2020 Democratic front-runner Joe Biden’s Iraq War vote in 2002 is resonating 18 years later, making him the latest candidate forced to explain the post-9/11 decision giving the Bush administration permission to invade the Middle Eastern country.
Biden, 77, voted to authorize U.S. forces against Saddam Hussein’s Iraqi regime in 2002 but later changed his position. As President Barack Obama’s No. 2, Biden oversaw the withdrawal of almost 150,000 troops from the country in 2011, a move critics argue facilitated the rise of the Islamic State.
The former vice president told a voter in Iowa this month that he was against the conflict “from the very moment” it began in 2003, regurgitating a claim his own team has debunked in the past. Biden in October 2002 was chairman of the Senate Foreign Relations Committee, which he twice helmed during his 36-year Senate career representing Delaware.
Now, strategists for Sen. Bernie Sanders, 78, who’s been drawing sharper contrasts between himself and center-left Biden, are seizing on the stumble, releasing a video on Tuesday highlighting the vote as a key difference between the pair.
The video was foreshadowed last weekend when Sanders senior adviser Jeff Weaver skewered the former vice president for refusing “to admit he was dead wrong on the Iraq War.”
The seemingly unprovoked attack, a preview of the final weeks ahead of the first-in-the-nation caucuses on Feb. 3, didn’t go unnoticed by the Biden campaign. And it’s hardly unprecedented. In 2004, Sen. John Kerry of Massachusetts, facing a challenge from the left by former Vermont Gov. Howard Dean, had to defend his “yes” vote on the Iraq War, leading to his infamous contortion.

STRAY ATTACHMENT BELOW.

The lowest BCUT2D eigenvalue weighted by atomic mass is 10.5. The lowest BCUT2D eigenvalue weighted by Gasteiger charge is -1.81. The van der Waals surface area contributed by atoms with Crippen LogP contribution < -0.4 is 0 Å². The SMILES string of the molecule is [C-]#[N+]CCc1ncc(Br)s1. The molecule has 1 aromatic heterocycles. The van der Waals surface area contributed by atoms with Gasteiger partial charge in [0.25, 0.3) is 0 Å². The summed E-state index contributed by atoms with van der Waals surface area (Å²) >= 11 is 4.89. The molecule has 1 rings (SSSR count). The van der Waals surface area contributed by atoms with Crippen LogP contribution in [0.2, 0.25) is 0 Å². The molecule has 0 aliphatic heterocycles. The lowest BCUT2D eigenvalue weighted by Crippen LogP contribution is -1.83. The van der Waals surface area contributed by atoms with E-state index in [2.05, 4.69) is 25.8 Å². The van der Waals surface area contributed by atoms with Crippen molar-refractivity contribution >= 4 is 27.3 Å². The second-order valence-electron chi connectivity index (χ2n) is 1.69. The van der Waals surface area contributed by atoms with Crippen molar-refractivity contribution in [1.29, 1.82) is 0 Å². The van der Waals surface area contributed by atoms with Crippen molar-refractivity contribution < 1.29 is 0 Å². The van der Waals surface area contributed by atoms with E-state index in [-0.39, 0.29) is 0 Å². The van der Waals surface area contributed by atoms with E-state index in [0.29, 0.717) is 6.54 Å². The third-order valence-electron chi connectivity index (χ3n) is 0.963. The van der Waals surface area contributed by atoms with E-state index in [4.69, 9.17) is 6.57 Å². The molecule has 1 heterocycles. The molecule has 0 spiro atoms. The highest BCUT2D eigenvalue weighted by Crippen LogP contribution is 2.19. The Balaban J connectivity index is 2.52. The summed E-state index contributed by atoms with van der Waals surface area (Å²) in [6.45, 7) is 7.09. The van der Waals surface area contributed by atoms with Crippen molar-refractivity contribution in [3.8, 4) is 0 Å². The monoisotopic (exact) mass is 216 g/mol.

In 2008, the Iraq war vote proved to be a defining difference between then-Sens. Hillary Clinton of New York and Barack Obama of Illinois. Obama and supporters repeatedly hammered his Democratic primary rival over her support for the Iraq endeavor, and he won. And four years ago, Sanders brandished the Iraq vote against Clinton, who ended up the Democratic nominee.
Now Kerry, who succeeded Biden as chairman of the Senate Foreign Relations Committee before becoming an Obama administration secretary of state, is firing back at Sanders for misrepresenting Biden’s record.
“It was very clear that what we were doing was listening to a president who made a pledge that he was going to do diplomacy, that he was going to exhaust diplomacy, build a coalition. And ultimately, we learned, as Joe did and I did, that the intelligence was distorted,” Kerry said.
He added, “Joe was against what they were doing. The vote was not a vote specifically to go to war. It was a vote for the president to have leverage with respect to getting Saddam Hussein back to the negotiating table, back to the inspections, excuse me. And I think we were let down, and Joe has said many times that it was a mistake.”
Kerry’s remarks provoked outrage from Sanders supporters, who latched onto old videos of Biden backing the Iraq effort in a Senate floor speech and an address at the Brookings Institute. They also promoted a #JoeVotedForTheWar hashtag on Twitter.
This is now the fourth Democratic primary cycle in which Congress’s decision to green-light the Bush administration’s invasion of Iraq has been an issue, starting in 2004.
With heightened tensions in the Middle East, especially after President Trump’s decision to kill Iran’s Revolutionary Guard Quds Force leader Gen. Qassem Soleimani and the Iranian attack on two Iraqi military bases housing U.S. troops, Biden’s rivals for the 2020 Democratic presidential nomination are picking at the scab as he seeks to leverage his foreign policy experience at a time of global security concerns.